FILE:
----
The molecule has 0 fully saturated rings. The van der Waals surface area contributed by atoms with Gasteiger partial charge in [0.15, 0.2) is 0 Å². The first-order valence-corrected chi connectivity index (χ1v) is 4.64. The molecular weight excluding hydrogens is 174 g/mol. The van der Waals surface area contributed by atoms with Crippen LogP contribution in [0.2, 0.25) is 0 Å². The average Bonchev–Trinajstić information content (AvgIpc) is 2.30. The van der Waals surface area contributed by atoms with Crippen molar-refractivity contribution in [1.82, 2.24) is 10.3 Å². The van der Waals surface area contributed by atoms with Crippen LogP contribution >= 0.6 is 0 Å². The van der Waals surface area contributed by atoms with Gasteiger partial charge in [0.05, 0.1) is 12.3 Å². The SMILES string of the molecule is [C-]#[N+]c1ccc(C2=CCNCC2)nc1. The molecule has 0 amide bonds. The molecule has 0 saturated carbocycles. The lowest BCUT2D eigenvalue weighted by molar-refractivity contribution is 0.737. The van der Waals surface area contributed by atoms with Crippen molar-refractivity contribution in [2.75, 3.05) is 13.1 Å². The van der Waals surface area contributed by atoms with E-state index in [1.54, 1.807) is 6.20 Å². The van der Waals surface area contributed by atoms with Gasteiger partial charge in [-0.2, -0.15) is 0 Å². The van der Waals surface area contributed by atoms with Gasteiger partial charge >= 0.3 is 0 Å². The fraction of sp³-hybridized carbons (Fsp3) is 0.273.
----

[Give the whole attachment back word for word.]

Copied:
The molecule has 0 fully saturated rings. The van der Waals surface area contributed by atoms with Gasteiger partial charge in [0.15, 0.2) is 0 Å². The first-order valence-corrected chi connectivity index (χ1v) is 4.64. The molecular weight excluding hydrogens is 174 g/mol. The van der Waals surface area contributed by atoms with Crippen LogP contribution in [0.2, 0.25) is 0 Å². The average Bonchev–Trinajstić information content (AvgIpc) is 2.30. The van der Waals surface area contributed by atoms with Crippen molar-refractivity contribution in [1.82, 2.24) is 10.3 Å². The van der Waals surface area contributed by atoms with Crippen LogP contribution >= 0.6 is 0 Å². The van der Waals surface area contributed by atoms with Gasteiger partial charge in [0.05, 0.1) is 12.3 Å². The SMILES string of the molecule is [C-]#[N+]c1ccc(C2=CCNCC2)nc1. The molecule has 0 amide bonds. The molecule has 0 saturated carbocycles. The lowest BCUT2D eigenvalue weighted by molar-refractivity contribution is 0.737. The van der Waals surface area contributed by atoms with Crippen molar-refractivity contribution in [2.75, 3.05) is 13.1 Å². The van der Waals surface area contributed by atoms with E-state index in [1.54, 1.807) is 6.20 Å². The van der Waals surface area contributed by atoms with Gasteiger partial charge in [-0.2, -0.15) is 0 Å². The van der Waals surface area contributed by atoms with Gasteiger partial charge >= 0.3 is 0 Å². The fraction of sp³-hybridized carbons (Fsp3) is 0.273.